Archive for Office 2.0

Business Meeting coordination made simple

// June 30th, 2008 // No Comments » // Collaboration, Email, Office 2.0, Tech for the masses

One of the things that has consistently annoyed me about trying to set up a mutually agreeable time for a meeting, is the amount of back and forth emails and/or calendar counter proposals that are required. OK, it may be trifling to you, but it bugs the heck out of me.

So… to the rescue comes a simple new web app called When is Good. I like this app for two simple reasons, one is it solves a problem that has annoyed be for some time, and two is does one simple job, simply and very well.

So what’s the problem? We let’s say I want to meet with Larry, Curly and Moe, and they all work in different places. I send out a meeting invitation at a time that works for me and I invite all three. Larry and Curly accept the invite, so they can make it at that time. Great! However, Moe responds that he can’t make it and sends back a counter proposal for a different time on a different day. I check my calendar and that works for me, so I accept Moe’s counter proposal and and new invite goes back out to all three for the new time. Great so far. Unfortunately, now Curly can’t make that new time, but instead of responding back, he calls and leaves me a voice mail, without letting me know when he is actually available. Arrghh! It shouldn’t be this difficult, and now, thanks to WhenIsGood. it isn’t.

Same scenario, but now using WhenIsGood. I goto the website and click on the get started button. I am presented with a simple screen that has days listed across the top, and time’s listed down. I simply click on ALL the times that are good for me, enter a name for my meeting/event, and click on the create button. I get a unique code for my event, which they ask you to write down. I then get a link that I post into an email to Larry, Curly and Moe.

Larry, Curly and Moe, individually click on the link they get and are presented with all the times I say I am available. They click on all the times that would work for them. I can optionally get an email telling when they have responded, or I can go back and check the site using my unique code.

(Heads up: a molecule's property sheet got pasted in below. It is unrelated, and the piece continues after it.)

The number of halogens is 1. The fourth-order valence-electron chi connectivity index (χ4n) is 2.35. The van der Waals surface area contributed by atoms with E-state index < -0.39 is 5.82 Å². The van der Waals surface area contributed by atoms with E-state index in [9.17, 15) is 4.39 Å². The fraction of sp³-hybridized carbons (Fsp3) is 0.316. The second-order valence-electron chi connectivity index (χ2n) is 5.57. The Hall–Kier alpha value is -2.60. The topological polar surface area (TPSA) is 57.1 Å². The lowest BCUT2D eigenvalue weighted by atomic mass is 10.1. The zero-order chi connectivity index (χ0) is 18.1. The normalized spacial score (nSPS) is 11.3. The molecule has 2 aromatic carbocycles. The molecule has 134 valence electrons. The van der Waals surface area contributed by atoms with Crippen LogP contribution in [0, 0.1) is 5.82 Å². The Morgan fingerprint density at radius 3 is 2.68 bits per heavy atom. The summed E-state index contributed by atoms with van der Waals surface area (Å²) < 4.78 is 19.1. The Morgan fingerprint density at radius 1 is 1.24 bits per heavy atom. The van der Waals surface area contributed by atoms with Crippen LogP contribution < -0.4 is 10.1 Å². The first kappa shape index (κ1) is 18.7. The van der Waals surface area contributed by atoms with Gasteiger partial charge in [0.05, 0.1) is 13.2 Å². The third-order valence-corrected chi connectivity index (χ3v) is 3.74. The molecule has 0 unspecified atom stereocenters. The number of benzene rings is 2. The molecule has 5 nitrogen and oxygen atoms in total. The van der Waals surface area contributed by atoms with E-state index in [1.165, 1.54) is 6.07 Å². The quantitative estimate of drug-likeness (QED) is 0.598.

When I go back to check, all the times I specified, where Larry, Curly and Moe have all indicated they can make it are highlighted in green. Now I know when I schedule the meeting and be assured that they all can make it.

So let’s review

  1. I create the Event on WhenIsGood and indicate my available times
  2. I check back to the website to see when a mutually agreeable time is
  3. Send out a meeting notice for one of those mutually agreeable times.

I like it when simple, good and useful all come together. Go ahead and give it a try. Organizing family dinners just got easier too.

Like it or not, Spreadsheets are here to stay

// October 3rd, 2007 // No Comments » // Business Intelligence, Collaboration, Office 2.0, The Future of IT

The venerable and well respected site CIO.COM has posted an article called “How to Say Goodbye to Spreadsheets“, which caught my eye. Having lived through the early years of spreadsheets, and having witnessed their evolution into a standard tool of business, I was curious. Having had to deal with the follies and foibles of spreadsheet usage within the companies for whom I have worked, I was hopeful.

But alas, just another case of sensationalized, presumptuous and misleading headlines.

To think that BI tools will eliminate spreadsheets is naive in the extreme. Can BI reduce your dependency on spreadsheets, absolutely, but eliminate them?? No way. I herein cite several major reasons for why spreadsheets are here to stay:

  1. People are basically lazy. Spreadsheets are easy and accessible, BI tools take time to configure and are generally restricted to a select few (due to high licensing costs primarily) within an organization. The poor relations will still be using spreadsheets and thumbing their noses at the BI enabled elite.
  2. BI tools are only as good at the data they have access to (ie: the predefined views that some techie type has deemed acceptable for the users to, well, view) A good portion of spreadsheets in any size organization will no doubt have data that exists no where else but in the spreadsheet. This goes back to number one above, as it’s easier to create a spreadsheet to track new data points than to get IT to build it into existing systems, and then get it into the views accessible to the BI tools.
  3. My experience with two major deployments of BI tools in large organizations, is… that most BI tool users, use the BI tools for 90% of the job and then export to Excel to finish it. It may be stupid, redundant and unnecessary, but that’s reality
  4. Spreadsheets are the tool of the masses. They are available to everyone and are easily shared. It allows anyone with just a little bit of training and a good deal of spare time, to build, maintain, discard and re-build virtually anything and everything. Just as Wikis have allowed anyone to contribute their ideas on any topic on the wiki, spreadsheets have enabled business users to do their own thing. It’s called freedom baby.

Now, I am not condoning the misuse of spreadsheets and I agree wholeheartedly with the reasons why BI tools are better, but from a practical standpoint, it will be a long long time, if ever, before spreadsheets are gone. Just look at all the free open source and free web based spreadsheet tools out there (eg: Open Office, ZOHO, Google Documents, etc…) and you’ll see their usage is growing. Even if corporate IT departments were to deploy MS Office without Excel, people will find a way to get access to the spreadsheets they need.
So, Philosphically, using BI tools in place of spreadsheets would be almost nirvana for large companies, but philosophies are what gets the user’s jobs done.

What’s your take?